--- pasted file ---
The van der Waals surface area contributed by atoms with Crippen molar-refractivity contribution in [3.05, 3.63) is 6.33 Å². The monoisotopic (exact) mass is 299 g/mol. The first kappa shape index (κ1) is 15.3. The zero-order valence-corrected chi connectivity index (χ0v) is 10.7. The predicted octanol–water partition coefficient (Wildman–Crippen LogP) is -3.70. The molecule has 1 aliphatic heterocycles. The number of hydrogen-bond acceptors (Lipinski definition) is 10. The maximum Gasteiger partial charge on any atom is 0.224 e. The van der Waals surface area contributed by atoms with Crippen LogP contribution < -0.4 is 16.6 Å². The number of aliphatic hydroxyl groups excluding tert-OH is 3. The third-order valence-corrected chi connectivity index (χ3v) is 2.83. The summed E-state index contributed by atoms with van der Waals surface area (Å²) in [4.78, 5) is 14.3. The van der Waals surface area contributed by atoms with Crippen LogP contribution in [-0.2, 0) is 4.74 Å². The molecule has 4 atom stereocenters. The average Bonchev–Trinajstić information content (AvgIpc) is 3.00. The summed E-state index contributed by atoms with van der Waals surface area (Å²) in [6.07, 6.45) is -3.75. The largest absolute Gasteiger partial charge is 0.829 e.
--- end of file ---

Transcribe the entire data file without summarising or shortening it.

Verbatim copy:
The van der Waals surface area contributed by atoms with Crippen molar-refractivity contribution in [3.05, 3.63) is 6.33 Å². The monoisotopic (exact) mass is 299 g/mol. The first kappa shape index (κ1) is 15.3. The zero-order valence-corrected chi connectivity index (χ0v) is 10.7. The predicted octanol–water partition coefficient (Wildman–Crippen LogP) is -3.70. The molecule has 1 aliphatic heterocycles. The number of hydrogen-bond acceptors (Lipinski definition) is 10. The maximum Gasteiger partial charge on any atom is 0.224 e. The van der Waals surface area contributed by atoms with Crippen LogP contribution < -0.4 is 16.6 Å². The number of aliphatic hydroxyl groups excluding tert-OH is 3. The third-order valence-corrected chi connectivity index (χ3v) is 2.83. The summed E-state index contributed by atoms with van der Waals surface area (Å²) in [4.78, 5) is 14.3. The van der Waals surface area contributed by atoms with Crippen LogP contribution in [-0.2, 0) is 4.74 Å². The molecule has 4 atom stereocenters. The average Bonchev–Trinajstić information content (AvgIpc) is 3.00. The summed E-state index contributed by atoms with van der Waals surface area (Å²) in [6.07, 6.45) is -3.75. The largest absolute Gasteiger partial charge is 0.829 e.